• 19. Sexual Network of Internet-MediatedProstitution2013.06.03.TDN 2013 @ NetSci „The community studied is a Brazilian, publiconline forum with free registration that is financedby advertisements. In this community, malemembers grade and categorize their sexualencounters with female escorts, both usinganonymous nicknames. The forum is oriented toheterosexual males.” Large, but sparse network 6,624 anonymous escorts and 10,106 sex buyers 50,632 edges
  • 20. Preliminary Results2013.06.03.TDN 2013 @ NetSci• Density is increasing linearly• Direct influence on other statistics(# of edges, betweennes, avg. degree, etc.)• Network is in the initial „evolution” phase• Average path length starts decreasing far before becomingconnected
  • 21. Degree Distribution2013.06.03.TDN 2013 @ NetSci
  • 22. Summary2013.06.03.TDN 2013 @ NetSci We defined a set of models Compared results to empirical data Models show identical trends to the ones exposed in thedatasets Gulf Dataset: A highly connected core evolves in the network(extremely high max. BC, clustering, but low avg. BC) Granuality does not yield significant difference Internet mediated sexual network: Density is in the initial stage of evolution Degree distribution is almost stable in the first 2000 turns, butindication of change is in the last 200 steps Preferential attachment plays a great role in real-worldsystems EDNs with PA are the closest to the data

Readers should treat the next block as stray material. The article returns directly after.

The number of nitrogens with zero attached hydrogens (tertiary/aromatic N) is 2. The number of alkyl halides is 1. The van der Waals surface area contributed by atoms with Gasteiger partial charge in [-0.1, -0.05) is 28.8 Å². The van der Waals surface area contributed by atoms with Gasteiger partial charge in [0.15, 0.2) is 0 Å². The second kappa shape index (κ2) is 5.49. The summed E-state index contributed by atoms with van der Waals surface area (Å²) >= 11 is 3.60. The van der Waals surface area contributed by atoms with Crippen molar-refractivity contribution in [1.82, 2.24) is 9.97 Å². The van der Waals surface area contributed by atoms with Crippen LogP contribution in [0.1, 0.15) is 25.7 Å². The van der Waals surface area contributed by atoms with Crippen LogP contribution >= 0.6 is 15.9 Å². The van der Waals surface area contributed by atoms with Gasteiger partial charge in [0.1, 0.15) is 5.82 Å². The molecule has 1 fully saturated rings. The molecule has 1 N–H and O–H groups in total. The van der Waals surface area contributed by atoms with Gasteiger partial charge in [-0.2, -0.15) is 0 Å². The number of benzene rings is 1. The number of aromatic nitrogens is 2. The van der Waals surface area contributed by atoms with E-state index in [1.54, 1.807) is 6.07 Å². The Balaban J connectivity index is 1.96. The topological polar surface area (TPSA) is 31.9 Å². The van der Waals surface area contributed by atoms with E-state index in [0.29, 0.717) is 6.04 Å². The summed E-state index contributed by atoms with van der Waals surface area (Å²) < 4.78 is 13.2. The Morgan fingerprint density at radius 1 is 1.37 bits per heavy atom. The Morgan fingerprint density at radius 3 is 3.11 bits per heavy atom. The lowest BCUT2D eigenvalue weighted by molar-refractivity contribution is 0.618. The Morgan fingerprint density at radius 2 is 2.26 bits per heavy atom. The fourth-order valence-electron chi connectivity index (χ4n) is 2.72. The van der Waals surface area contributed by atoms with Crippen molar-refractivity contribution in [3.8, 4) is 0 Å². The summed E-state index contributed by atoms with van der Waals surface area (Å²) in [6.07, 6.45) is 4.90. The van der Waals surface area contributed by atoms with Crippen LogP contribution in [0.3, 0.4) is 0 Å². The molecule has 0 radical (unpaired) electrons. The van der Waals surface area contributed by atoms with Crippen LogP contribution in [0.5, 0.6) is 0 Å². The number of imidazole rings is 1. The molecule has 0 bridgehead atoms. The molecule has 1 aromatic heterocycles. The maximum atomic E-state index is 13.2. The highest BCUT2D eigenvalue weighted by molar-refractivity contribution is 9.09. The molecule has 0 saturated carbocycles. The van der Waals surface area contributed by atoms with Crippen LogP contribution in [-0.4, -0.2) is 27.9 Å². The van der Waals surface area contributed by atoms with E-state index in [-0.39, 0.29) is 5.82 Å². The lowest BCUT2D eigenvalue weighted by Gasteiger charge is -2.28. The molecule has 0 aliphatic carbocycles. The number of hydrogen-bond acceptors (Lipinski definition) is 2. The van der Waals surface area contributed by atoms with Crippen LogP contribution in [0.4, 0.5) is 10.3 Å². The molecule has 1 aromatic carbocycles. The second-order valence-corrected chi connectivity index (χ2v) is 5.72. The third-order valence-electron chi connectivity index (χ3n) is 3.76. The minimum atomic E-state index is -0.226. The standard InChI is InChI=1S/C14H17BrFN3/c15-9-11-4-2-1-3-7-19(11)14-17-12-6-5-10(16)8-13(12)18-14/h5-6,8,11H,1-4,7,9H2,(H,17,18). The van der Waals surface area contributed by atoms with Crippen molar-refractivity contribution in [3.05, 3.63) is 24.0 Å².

• 23. Future Works2013.06.03.TDN 2013 @ NetSci Include studies of richer (more realistic?) EDN’s Dedicating parts of the network as constant More extensive studies (e.g., parameterdependence)
  • 24. Questions?2013.06.03.TDN 2013 @ NetSciTHANK YOU!Richárd O. Legéndihttp://people.inf.elte.hu/legendi/June 3, 2013This work was partially supported by the European Union and the European SocialFund through project FuturICT.hu (grant no.: TÁMOP-4.2.2.C-11/1/KONV-2012-0013).